Wirelines

Posted on 30 October 2009

Indonesia tax scheme raises concern

IADC has written the Indonesian director general of tax to urge the consistent application of Indonesia’s “deemed profits” regime for offshore drilling contractors. Over many years, IADC has worked with the Indonesian government to establish a reliable taxation system for its members operating in Indonesia. As recently as 2005, an IADC delegation went to Jakarta to update that regime, which was successfully completed.

A recent audit of an IADC member company raises concerns that regulatory authorities may not be observing settled agreements with IADC on the tax regime. IADC senior vice president – government affairs Brian Petty has written to support contractors’ position, emphasizing the importance of the long-standing agreement between IADC and the Tax Administration.

Working Time Directive appeal filed

IADC, as part of the joint industry employers group litigating on the application of the EU Working Time Directive on the UKCS, has filed an appeal to the findings of the Scottish Employment Tribunal. It says that the decision was based on the premise that, if time was not work or annual leave, it had to be a rest period, with annual leave and rest period being mutually exclusive under UK implementing regulations. The Directive, however, defines work and rest as mutually exclusive concepts of time; therefore, annual leave must be rest. Applied to the present circumstances, annual leave can be taken from field break. The appeal also notes that the Tribunal did not correctly interpret the issue of when leave could or had to be taken, which should be that all time off the installation, save for periods of training or other work, were leave.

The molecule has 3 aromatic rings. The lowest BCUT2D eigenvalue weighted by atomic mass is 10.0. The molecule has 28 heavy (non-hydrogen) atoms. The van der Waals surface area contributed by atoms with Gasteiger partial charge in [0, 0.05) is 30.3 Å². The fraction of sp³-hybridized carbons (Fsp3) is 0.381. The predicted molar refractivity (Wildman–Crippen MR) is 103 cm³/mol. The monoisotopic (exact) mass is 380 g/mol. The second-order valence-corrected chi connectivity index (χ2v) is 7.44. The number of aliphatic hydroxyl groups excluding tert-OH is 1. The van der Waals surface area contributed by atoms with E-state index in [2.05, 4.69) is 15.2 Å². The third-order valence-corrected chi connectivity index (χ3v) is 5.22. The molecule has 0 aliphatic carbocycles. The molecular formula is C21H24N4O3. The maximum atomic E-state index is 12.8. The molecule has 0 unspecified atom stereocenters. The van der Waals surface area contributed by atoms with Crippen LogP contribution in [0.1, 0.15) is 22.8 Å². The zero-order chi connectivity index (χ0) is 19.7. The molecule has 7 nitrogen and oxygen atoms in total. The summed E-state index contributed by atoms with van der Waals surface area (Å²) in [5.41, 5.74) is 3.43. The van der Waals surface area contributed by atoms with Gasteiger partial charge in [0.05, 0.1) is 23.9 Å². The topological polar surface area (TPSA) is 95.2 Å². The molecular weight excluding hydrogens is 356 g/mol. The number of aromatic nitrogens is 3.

Marine diesel engine rules released

The US EPA has released regulations aimed at reducing emissions of particulate matter and nitrogen oxides from marine diesel engines, including those on MODUs.

The new regulations:

• Require existing engines (1973 or later, through Tier 2), as they’re remanufactured, to have certified remanufacture systems installed on them once available, as early as this year.

• Set near-term (Tier 3) standards for newly built engines that reflect currently available emission reduction technologies; they phase in starting in 2009.

• Set long-term (Tier 4) standards for newly built engines that are based on the application of high-efficiency catalytic treatment technology. These standards will phase in beginning in 2014 and are dependent on the availability of ultra-low sulphur diesel. These regulations affect only US-flag vessels; standards for foreign vessels will be addressed in a future rulemaking.

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